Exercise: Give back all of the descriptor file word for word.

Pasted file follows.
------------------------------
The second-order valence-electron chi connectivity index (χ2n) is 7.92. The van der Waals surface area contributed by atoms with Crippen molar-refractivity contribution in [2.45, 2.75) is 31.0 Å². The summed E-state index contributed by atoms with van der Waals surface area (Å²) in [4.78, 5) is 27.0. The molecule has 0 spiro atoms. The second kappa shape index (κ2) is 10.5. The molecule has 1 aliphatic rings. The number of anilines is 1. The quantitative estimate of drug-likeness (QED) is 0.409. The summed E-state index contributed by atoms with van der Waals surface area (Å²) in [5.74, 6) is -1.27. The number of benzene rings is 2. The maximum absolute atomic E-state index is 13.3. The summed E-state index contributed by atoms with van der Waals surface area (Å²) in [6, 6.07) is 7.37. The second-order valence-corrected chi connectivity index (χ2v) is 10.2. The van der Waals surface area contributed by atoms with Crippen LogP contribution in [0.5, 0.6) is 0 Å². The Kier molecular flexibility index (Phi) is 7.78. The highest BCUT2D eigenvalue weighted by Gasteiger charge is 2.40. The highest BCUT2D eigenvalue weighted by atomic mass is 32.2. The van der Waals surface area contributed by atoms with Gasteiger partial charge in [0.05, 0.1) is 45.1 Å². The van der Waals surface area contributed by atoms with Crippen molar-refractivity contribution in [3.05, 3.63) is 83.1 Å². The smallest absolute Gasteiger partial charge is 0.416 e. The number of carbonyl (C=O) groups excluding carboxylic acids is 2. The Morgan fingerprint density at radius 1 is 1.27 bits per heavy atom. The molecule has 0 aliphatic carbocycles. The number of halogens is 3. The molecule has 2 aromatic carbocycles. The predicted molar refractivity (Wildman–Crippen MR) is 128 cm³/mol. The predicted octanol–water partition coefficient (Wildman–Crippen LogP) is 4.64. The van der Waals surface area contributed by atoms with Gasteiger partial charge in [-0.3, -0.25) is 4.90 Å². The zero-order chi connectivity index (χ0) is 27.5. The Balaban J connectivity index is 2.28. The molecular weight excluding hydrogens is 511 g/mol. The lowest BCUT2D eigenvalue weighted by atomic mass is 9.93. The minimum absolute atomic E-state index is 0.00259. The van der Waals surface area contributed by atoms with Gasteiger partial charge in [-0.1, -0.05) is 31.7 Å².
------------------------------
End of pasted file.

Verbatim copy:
The second-order valence-electron chi connectivity index (χ2n) is 7.92. The van der Waals surface area contributed by atoms with Crippen molar-refractivity contribution in [2.45, 2.75) is 31.0 Å². The summed E-state index contributed by atoms with van der Waals surface area (Å²) in [4.78, 5) is 27.0. The molecule has 0 spiro atoms. The second kappa shape index (κ2) is 10.5. The molecule has 1 aliphatic rings. The number of anilines is 1. The quantitative estimate of drug-likeness (QED) is 0.409. The summed E-state index contributed by atoms with van der Waals surface area (Å²) in [5.74, 6) is -1.27. The number of benzene rings is 2. The maximum absolute atomic E-state index is 13.3. The summed E-state index contributed by atoms with van der Waals surface area (Å²) in [6, 6.07) is 7.37. The second-order valence-corrected chi connectivity index (χ2v) is 10.2. The van der Waals surface area contributed by atoms with Crippen LogP contribution in [0.5, 0.6) is 0 Å². The Kier molecular flexibility index (Phi) is 7.78. The highest BCUT2D eigenvalue weighted by Gasteiger charge is 2.40. The highest BCUT2D eigenvalue weighted by atomic mass is 32.2. The van der Waals surface area contributed by atoms with Gasteiger partial charge in [0.05, 0.1) is 45.1 Å². The van der Waals surface area contributed by atoms with Crippen molar-refractivity contribution in [3.05, 3.63) is 83.1 Å². The smallest absolute Gasteiger partial charge is 0.416 e. The number of carbonyl (C=O) groups excluding carboxylic acids is 2. The Morgan fingerprint density at radius 1 is 1.27 bits per heavy atom. The molecule has 0 aliphatic carbocycles. The number of halogens is 3. The molecule has 2 aromatic carbocycles. The predicted molar refractivity (Wildman–Crippen MR) is 128 cm³/mol. The predicted octanol–water partition coefficient (Wildman–Crippen LogP) is 4.64. The van der Waals surface area contributed by atoms with Gasteiger partial charge in [-0.3, -0.25) is 4.90 Å². The zero-order chi connectivity index (χ0) is 27.5. The Balaban J connectivity index is 2.28. The molecular weight excluding hydrogens is 511 g/mol. The lowest BCUT2D eigenvalue weighted by atomic mass is 9.93. The minimum absolute atomic E-state index is 0.00259. The van der Waals surface area contributed by atoms with Gasteiger partial charge in [-0.1, -0.05) is 31.7 Å².